LONDON -- Reintroducing Prime Minister John Major, the craftiest gambler in town.
Yesterday, the gray man of British politics won the bet of his career with a decisive re-election victory as leader of the ruling Conservative Party and thus of the government.
"The time for division is over," said Mr. Major, who added that he will remain in office until the next election, due by mid-1997.
"We have had this election," said Mr. Major, 52. "I think it has aired matters of important policy interest to all of us. But the election is now over."
Mr. Major received the support of 218 of the 329 Conservative members of Parliament eligible to vote, easily surpassing the minimum 165 votes required to retain the leadership. His rival, John Redwood, won 89 votes.
But there were 22 abstentions, including 12 spoiled ballots and two members not voting.
In many ways, the Tories remain just as divided as before, between those like Mr. Major who favor closer ties with the 15-state European Union, and "Euroskeptics" who demand greater British sovereignty.
Mr. Major promised a quick reshuffle of his Cabinet.
He had stunned his colleagues last month by resigning as party leader and also declaring his intention to seek re-election, forcing the Conservatives to choose between him and the Euroskeptic wing of the party.
Mr. Redwood, the defeated challenger and a former member of the prime minister's Cabinet, said Mr. Major "won fair and square under the rules and I pay tribute to that victory."
Aside from former Prime Minister Margaret Thatcher, Mr. Major's victory was praised by Trade Secretary Michael Heseltine and Employment Secretary Michael Portillo.
Both men were rumored to be potential rivals for the prime minister's job had the vote gone to a second ballot.
Other Tory political insiders immediately reunited behind the prime minister. Many had carried on a bitter campaign in the corridors and tearooms of Parliament after Mr. Major challenged his right-wing critics to "put up or shut up."
Appearing on a patch of grass in front of the Houses of Parliament, the Conservative politicians waded through hundreds of befuddled tourists to get in front of the television cameras.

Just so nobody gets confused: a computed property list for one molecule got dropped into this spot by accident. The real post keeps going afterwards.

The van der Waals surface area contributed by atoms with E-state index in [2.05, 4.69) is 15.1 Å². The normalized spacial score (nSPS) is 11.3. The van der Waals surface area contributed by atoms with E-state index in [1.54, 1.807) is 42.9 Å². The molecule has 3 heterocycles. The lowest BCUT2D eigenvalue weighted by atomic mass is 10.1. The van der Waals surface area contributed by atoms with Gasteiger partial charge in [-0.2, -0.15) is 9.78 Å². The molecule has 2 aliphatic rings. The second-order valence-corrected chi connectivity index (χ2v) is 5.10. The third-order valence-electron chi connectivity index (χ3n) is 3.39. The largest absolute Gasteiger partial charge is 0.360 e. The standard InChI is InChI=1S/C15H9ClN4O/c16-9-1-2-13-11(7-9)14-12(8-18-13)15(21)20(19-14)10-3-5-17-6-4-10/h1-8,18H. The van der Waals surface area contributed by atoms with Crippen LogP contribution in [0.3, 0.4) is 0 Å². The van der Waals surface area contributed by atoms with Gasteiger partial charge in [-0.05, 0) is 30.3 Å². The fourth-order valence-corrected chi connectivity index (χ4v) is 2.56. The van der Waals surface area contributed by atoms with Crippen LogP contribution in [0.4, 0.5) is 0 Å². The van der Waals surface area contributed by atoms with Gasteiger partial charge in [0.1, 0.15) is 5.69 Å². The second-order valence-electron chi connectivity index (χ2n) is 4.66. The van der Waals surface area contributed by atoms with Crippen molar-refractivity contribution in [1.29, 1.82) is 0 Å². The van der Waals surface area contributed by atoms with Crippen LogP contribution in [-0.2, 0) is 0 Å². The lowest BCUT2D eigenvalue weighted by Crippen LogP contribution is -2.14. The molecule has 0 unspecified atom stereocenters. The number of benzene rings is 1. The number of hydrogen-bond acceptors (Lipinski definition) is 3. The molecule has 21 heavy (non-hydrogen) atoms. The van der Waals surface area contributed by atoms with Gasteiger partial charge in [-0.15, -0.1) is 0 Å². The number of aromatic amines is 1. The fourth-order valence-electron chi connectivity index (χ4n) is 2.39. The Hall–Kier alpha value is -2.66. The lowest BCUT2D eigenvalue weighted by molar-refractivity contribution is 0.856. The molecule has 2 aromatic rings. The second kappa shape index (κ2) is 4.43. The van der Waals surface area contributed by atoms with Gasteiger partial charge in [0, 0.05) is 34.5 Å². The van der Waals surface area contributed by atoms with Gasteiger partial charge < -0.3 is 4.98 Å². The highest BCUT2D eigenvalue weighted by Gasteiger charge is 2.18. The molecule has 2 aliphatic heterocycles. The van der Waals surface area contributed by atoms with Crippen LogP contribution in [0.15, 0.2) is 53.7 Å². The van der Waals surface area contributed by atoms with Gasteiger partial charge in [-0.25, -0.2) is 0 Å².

"A resounding victory. Resounding," said Peter Bottomley, who videotaped the media show between interviews. "Put it this way, nobody ever lost money betting on John Major."
"This has been a jolly-good blood-letting," said Paul Marland, who supported the challenger. "We're not in to this for fun, like a bunch of U.S. politicians. We aim to win."
The tension throughout the day was intense as one by one the Tory voters trooped through a corridor, passing by a portrait of Sir Walter Scott, to enter Room No. 12 to cast ballots.
Just 35 minutes before the balloting closed, Mr. Major appeared, nearly walked through an exit door, but managed to find his way and cast his vote.
Finally, the votes were counted, and hundreds of Tory members of Parliament crammed into a committee room to wait for the verdict.
Meanwhile, hundreds of political staff members and reporters gathered in a hallway that stretched the length of two football fields.
"Everyone was waiting," Mr. Marland said. "And it was hot. Someone sitting next to me said they lost more weight in two minutes than they had in two years."
When the results were read, the politicians roared.
"For us, this could have been the beginning of the end or the start of a new beginning," said Ian Bruce, a backbencher who supported Mr. Major. "I think it's a new start."
"There is a feeling of reconciliation about," said leading "Euroskeptic" Graham Riddick. "People want to come together and put this behind us. We debated the issues rather than throw mud about."
Gillian Shephard, the Education secretary, said the party's stand on Europe is now clear.
"Everyone has had their say in spades," she said. "It's time to shut up and get on with the program."
Apparently, the Tories will now focus their ire on the opposition Labor Party, which has a comfortable lead in the polls.
But Labor leader Tony Blair quickly took the offensive against the Tories. "There is a very, very substantial part of the Conservative Party against Mr. Major," said Mr. Blair, "and he is in effect not leading one Conservative Party but two."